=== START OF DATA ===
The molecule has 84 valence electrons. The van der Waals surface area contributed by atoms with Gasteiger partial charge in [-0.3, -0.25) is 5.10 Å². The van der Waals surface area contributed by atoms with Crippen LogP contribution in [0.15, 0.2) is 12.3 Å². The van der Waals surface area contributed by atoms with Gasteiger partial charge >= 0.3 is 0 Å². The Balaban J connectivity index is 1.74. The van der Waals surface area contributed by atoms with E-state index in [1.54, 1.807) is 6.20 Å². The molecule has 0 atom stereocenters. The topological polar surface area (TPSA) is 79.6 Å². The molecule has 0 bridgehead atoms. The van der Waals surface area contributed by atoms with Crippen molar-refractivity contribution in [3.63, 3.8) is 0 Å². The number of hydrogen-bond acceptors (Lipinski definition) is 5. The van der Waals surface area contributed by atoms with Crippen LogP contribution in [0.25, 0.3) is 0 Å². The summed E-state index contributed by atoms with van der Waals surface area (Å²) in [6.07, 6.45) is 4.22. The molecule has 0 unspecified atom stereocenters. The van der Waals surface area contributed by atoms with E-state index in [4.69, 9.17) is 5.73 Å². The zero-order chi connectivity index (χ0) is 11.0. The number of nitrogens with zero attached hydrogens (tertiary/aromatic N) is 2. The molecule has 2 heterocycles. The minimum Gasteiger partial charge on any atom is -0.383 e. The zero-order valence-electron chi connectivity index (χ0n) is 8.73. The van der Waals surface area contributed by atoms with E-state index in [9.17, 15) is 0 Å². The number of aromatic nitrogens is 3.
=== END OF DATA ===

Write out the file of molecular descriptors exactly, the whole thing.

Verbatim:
The molecule has 84 valence electrons. The van der Waals surface area contributed by atoms with Gasteiger partial charge in [-0.3, -0.25) is 5.10 Å². The van der Waals surface area contributed by atoms with Crippen LogP contribution in [0.15, 0.2) is 12.3 Å². The van der Waals surface area contributed by atoms with Gasteiger partial charge >= 0.3 is 0 Å². The Balaban J connectivity index is 1.74. The van der Waals surface area contributed by atoms with E-state index in [1.54, 1.807) is 6.20 Å². The molecule has 0 atom stereocenters. The topological polar surface area (TPSA) is 79.6 Å². The molecule has 0 bridgehead atoms. The van der Waals surface area contributed by atoms with Crippen molar-refractivity contribution in [3.63, 3.8) is 0 Å². The number of hydrogen-bond acceptors (Lipinski definition) is 5. The van der Waals surface area contributed by atoms with Crippen LogP contribution in [0.25, 0.3) is 0 Å². The summed E-state index contributed by atoms with van der Waals surface area (Å²) in [6.07, 6.45) is 4.22. The molecule has 0 unspecified atom stereocenters. The van der Waals surface area contributed by atoms with E-state index in [4.69, 9.17) is 5.73 Å². The zero-order chi connectivity index (χ0) is 11.0. The number of nitrogens with zero attached hydrogens (tertiary/aromatic N) is 2. The molecule has 2 heterocycles. The minimum Gasteiger partial charge on any atom is -0.383 e. The zero-order valence-electron chi connectivity index (χ0n) is 8.73. The van der Waals surface area contributed by atoms with E-state index in [9.17, 15) is 0 Å². The number of aromatic nitrogens is 3.